Inflation and Interest Rate Policy

Project Active from to State and Tax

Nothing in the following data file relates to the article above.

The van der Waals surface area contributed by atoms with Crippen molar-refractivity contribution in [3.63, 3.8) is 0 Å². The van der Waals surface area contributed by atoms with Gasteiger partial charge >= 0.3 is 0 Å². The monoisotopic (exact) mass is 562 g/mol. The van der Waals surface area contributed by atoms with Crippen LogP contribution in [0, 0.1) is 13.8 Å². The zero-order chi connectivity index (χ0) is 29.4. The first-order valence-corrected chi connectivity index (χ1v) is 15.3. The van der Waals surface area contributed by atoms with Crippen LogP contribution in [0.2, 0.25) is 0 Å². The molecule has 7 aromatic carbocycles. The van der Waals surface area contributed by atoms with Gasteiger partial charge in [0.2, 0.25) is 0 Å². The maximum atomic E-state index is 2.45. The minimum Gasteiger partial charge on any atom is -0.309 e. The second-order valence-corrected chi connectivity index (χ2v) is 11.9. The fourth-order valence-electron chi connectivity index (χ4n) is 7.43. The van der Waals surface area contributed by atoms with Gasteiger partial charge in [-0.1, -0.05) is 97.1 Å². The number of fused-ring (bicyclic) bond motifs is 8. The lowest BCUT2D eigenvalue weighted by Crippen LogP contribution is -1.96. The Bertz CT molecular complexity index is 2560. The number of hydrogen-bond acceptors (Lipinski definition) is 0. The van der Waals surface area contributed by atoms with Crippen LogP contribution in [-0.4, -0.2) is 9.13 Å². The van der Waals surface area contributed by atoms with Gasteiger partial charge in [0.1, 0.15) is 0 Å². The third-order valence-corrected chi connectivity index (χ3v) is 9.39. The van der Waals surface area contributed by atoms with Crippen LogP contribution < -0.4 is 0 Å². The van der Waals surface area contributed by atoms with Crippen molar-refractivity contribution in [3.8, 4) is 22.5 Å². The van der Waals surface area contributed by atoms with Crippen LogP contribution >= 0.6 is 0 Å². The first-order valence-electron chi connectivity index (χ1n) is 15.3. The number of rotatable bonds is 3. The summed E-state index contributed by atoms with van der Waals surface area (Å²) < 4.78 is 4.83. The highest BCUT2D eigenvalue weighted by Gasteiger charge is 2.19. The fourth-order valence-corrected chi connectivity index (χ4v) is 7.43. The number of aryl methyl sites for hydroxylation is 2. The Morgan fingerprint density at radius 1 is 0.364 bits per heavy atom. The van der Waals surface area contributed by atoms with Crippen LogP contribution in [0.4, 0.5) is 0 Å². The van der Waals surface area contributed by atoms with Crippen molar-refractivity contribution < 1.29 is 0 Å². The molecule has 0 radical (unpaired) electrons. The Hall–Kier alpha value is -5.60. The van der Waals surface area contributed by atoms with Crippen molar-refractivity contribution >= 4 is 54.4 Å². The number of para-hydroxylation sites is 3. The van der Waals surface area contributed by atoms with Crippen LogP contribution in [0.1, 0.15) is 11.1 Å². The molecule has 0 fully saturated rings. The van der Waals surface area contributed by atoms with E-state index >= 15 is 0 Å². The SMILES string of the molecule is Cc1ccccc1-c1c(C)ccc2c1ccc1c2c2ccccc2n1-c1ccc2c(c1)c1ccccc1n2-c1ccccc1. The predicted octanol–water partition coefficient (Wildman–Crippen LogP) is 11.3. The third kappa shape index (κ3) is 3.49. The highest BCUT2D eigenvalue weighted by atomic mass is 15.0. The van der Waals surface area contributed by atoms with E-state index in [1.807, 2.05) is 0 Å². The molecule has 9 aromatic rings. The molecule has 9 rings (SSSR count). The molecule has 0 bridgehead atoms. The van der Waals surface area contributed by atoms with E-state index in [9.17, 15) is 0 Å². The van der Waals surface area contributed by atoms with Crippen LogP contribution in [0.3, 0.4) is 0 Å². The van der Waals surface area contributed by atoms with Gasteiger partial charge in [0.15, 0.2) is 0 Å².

When inflation results from excess demand for goods and services, central banks’ typical response is to increase interest rates. The usual transmission mechanism is: a reduction in money supply (tightening monetary policy) increases interest rates, which is expected to reduce overall spending (both consumption and investment) thus leading in an overall demand reduction and lower inflation. This mechanism does not seem to work in many instances, as many countries (both developed and developing ones) have failed to control inflation despite practicing high interest rate policies. Some could argue that high interest rates harm producers as they feed directly into the costs of production when firms’ operations are mainly funded by loans. The supply side effects of interest rates received attention back in the 1990s, triggered by the observation that contrary to the conventional view, sometimes prices increase after an increase in interest rates, the so-called “price puzzle”. Another factor contributing to inflation, especially for developing countries, is exchange rate movements. Due to the high import content of final goods produced in the country, a depreciation of the domestic currency would increase the cost of production (supply side effects of the exchange rate). Most developing countries are characterized by both high interest rates and weak currencies. Lastly, inflation is highly influenced by inflation expectations, as well. Some argue that high inflation rates have inertial effects. In this paper Hussain et al develop an open economy macro model for a small underdeveloped economy, by incorporating both interest rate and exchange rate supply side effects. They also include inflation, risk premium and exchange rate expectations. The main objective of the paper is to determine the right exchange rate and inflation policies to deal with cost push and demand pull shocks. They solve the model for three types of policies: (i) monetary policy with commitment, (ii) Taylor rule and (iii) inflation targeting. Finally, the researchers assess the relative performance of each of these policies by evaluating the associated social welfare loss/gain to the economy.